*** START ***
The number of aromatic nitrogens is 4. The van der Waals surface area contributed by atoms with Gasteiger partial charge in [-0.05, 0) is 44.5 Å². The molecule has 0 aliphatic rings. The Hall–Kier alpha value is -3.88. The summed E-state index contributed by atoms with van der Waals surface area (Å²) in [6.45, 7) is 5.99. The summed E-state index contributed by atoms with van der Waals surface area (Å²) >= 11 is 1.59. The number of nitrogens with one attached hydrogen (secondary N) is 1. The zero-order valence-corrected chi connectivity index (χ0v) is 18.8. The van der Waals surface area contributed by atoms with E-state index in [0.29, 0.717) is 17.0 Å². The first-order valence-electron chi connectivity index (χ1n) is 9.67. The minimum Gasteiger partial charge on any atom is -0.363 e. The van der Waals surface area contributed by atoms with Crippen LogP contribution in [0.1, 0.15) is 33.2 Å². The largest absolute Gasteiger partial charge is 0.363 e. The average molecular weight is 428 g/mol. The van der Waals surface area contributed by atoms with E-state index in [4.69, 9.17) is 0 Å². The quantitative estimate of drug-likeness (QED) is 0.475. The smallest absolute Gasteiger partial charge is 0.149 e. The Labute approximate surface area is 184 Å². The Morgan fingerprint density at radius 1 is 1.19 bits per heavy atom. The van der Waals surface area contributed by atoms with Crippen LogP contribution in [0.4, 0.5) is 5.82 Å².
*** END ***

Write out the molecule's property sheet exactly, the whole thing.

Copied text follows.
The number of aromatic nitrogens is 4. The van der Waals surface area contributed by atoms with Gasteiger partial charge in [-0.05, 0) is 44.5 Å². The molecule has 0 aliphatic rings. The Hall–Kier alpha value is -3.88. The summed E-state index contributed by atoms with van der Waals surface area (Å²) in [6.45, 7) is 5.99. The summed E-state index contributed by atoms with van der Waals surface area (Å²) >= 11 is 1.59. The number of nitrogens with one attached hydrogen (secondary N) is 1. The zero-order valence-corrected chi connectivity index (χ0v) is 18.8. The van der Waals surface area contributed by atoms with E-state index in [0.29, 0.717) is 17.0 Å². The first-order valence-electron chi connectivity index (χ1n) is 9.67. The minimum Gasteiger partial charge on any atom is -0.363 e. The van der Waals surface area contributed by atoms with Crippen LogP contribution in [0.1, 0.15) is 33.2 Å². The largest absolute Gasteiger partial charge is 0.363 e. The average molecular weight is 428 g/mol. The van der Waals surface area contributed by atoms with E-state index in [4.69, 9.17) is 0 Å². The quantitative estimate of drug-likeness (QED) is 0.475. The smallest absolute Gasteiger partial charge is 0.149 e. The Labute approximate surface area is 184 Å². The Morgan fingerprint density at radius 1 is 1.19 bits per heavy atom. The van der Waals surface area contributed by atoms with Crippen LogP contribution in [0.4, 0.5) is 5.82 Å².